But since we were torn away from you, brothers, for a short time, in person not in heart, we endeavored the more eagerly and with great desire to see you face to face, because we wanted to come to you—I, Paul, again and again—but Satan hindered us. For what is our hope or joy or crown of boasting before our Lord Jesus at his coming? Is it not you? For you are our glory and joy.
Therefore, when we could bear it no longer, we were willing to be left behind at Athens alone, and we sent Timothy, our brother and God’s coworker in the gospel of Christ, to establish and exhort you in your faith, that no one be moved by these afflictions. For you yourselves know that we are destined for this. For when we were with you, we kept telling you beforehand that we were to suffer affliction, just as it has come to pass, and just as you know. For this reason, when I could bear it no longer, I sent to learn about your faith, for fear that somehow the tempter had tempted you and our labor would be in vain. – 1 Thessalonians 2:17-3:5 (ESV)
John Byron writes:
Paul’s choice of terminology to describe the coming of Jesus deserves brief comments. The term parousia appears here in 1 and 7 Thessalonians for the first of seven times, six of which refer to Jesus’ second coming. Outside of these two letters, Paul uses parousia only one other time to refer to Jesus (1 Cor 15:23). But in Greek “pagan” usage it frequently described the visit of a governor or emperor to a city or province. Considering thessalonica’s status as the capital of Macedonia, it is interesting that with the exception of 1 Corinthians 15:23, it never has the technical meaning of Jesus’ coming in Paul. The Thessalonian social and political context may have facilitated Paul’s use of a term that would have particular significance to them.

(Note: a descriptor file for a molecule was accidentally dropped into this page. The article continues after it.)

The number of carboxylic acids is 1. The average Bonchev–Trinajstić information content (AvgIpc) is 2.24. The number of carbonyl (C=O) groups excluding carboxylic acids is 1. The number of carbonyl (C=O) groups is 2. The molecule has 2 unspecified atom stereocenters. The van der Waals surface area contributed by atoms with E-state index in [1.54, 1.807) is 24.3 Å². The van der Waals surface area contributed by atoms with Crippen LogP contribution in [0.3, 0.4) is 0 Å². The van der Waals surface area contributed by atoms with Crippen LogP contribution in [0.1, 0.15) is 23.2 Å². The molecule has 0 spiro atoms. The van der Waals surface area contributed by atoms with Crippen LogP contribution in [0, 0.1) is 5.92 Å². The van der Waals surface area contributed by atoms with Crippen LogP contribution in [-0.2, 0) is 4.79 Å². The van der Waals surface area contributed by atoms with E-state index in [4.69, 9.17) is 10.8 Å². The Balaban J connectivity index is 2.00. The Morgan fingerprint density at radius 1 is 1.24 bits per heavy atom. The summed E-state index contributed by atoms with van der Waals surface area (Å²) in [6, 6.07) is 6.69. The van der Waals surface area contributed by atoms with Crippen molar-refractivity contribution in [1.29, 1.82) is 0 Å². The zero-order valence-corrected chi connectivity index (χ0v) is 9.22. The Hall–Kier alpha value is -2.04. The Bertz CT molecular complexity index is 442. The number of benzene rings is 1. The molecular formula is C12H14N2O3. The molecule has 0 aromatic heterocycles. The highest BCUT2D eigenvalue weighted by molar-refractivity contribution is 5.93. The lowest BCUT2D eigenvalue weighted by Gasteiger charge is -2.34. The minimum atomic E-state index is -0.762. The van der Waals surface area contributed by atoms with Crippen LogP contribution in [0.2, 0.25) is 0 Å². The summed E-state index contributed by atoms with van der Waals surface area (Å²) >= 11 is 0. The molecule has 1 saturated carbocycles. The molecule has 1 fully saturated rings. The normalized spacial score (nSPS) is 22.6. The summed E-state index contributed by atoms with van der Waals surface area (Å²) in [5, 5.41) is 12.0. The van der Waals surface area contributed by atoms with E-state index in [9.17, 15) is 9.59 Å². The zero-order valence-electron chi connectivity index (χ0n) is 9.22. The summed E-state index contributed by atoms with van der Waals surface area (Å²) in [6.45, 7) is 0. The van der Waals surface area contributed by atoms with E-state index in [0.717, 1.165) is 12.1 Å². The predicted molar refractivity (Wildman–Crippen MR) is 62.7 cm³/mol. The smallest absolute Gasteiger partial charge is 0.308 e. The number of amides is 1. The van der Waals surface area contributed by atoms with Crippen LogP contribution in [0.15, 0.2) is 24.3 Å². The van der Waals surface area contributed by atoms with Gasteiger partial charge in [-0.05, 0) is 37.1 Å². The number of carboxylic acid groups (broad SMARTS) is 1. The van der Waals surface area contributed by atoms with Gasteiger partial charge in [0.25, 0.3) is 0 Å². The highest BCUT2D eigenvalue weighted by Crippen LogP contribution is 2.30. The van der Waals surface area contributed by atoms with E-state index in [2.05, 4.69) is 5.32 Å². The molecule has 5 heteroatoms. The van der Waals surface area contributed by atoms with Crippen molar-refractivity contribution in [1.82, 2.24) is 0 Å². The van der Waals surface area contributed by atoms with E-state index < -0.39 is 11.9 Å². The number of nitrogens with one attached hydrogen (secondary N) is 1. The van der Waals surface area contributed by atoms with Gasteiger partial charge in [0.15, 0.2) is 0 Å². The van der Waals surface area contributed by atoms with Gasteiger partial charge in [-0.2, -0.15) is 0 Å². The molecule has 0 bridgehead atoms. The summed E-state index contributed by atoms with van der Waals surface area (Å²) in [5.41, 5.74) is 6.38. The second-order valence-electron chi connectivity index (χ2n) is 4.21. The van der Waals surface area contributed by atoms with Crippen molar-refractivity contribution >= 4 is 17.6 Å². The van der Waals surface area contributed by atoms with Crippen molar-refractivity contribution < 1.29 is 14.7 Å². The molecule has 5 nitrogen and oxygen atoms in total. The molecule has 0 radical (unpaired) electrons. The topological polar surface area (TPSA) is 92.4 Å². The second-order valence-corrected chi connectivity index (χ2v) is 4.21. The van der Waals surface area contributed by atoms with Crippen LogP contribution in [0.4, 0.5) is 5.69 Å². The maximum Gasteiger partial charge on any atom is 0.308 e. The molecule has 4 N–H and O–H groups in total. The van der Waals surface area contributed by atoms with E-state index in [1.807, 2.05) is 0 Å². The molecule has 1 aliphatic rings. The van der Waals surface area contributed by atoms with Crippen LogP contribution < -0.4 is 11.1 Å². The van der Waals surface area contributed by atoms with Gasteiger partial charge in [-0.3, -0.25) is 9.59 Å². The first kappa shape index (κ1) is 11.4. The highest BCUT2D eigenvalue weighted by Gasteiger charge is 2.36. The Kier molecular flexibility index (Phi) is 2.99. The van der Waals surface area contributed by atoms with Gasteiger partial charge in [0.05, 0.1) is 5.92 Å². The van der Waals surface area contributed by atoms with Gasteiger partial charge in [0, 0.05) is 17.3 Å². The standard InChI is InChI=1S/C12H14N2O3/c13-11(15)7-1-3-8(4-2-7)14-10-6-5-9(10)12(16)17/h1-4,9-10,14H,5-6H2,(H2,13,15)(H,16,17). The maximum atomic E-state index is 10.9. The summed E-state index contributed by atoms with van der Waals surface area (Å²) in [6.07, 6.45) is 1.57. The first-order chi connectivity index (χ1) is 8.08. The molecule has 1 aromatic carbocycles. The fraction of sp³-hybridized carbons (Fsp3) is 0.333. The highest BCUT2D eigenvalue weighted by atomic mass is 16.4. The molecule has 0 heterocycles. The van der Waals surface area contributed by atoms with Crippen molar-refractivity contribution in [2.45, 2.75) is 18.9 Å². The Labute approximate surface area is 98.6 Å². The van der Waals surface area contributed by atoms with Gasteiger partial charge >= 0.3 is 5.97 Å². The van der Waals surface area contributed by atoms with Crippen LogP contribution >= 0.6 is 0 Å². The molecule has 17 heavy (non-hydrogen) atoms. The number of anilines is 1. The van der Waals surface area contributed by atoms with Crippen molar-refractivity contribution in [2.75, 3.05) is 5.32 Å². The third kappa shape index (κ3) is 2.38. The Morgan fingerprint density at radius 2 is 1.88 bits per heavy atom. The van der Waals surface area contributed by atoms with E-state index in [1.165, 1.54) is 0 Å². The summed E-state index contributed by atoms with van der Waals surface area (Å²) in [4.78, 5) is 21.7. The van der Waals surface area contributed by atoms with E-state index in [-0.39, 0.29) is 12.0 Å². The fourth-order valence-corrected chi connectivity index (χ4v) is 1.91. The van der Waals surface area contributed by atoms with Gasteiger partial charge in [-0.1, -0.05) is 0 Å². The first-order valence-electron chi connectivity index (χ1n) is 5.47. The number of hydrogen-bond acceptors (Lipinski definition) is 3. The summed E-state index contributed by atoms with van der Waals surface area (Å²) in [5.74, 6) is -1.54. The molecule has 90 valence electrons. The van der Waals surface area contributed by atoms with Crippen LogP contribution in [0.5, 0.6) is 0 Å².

In later years Parousia became an early Christian technical term for the coming of Jesus as sovereign Lord. Exactly how Paul and the Thessalonians understood the use of the term is hard to say. What is clear, and will be even more so in chapters 4 and 5, is that the return of Jesus held particular importance to the early church.
It was an event they looked forward to and realized that it was a future event that had direct bearing on the present. For Paul especially, the success of his mission would be confirmed not by how many converts he won, but by those he stood with in the presence of Jesus at his second coming. Paul’s athletic metaphor of the crown in the context of eschatology suggests that, for him, it’s not just how you run the race but how you finish is that is important.
MEMORY WORK – Shorter Catechism Q/A 12
Q. 12. What special act of providence did God exercise toward man in the estate wherein he was created?
A. When God had created man, he entered into a covenant of life with him, upon condition of perfect obedience; forbidding him to eat of the tree of the knowledge of good and evil, upon pain of death.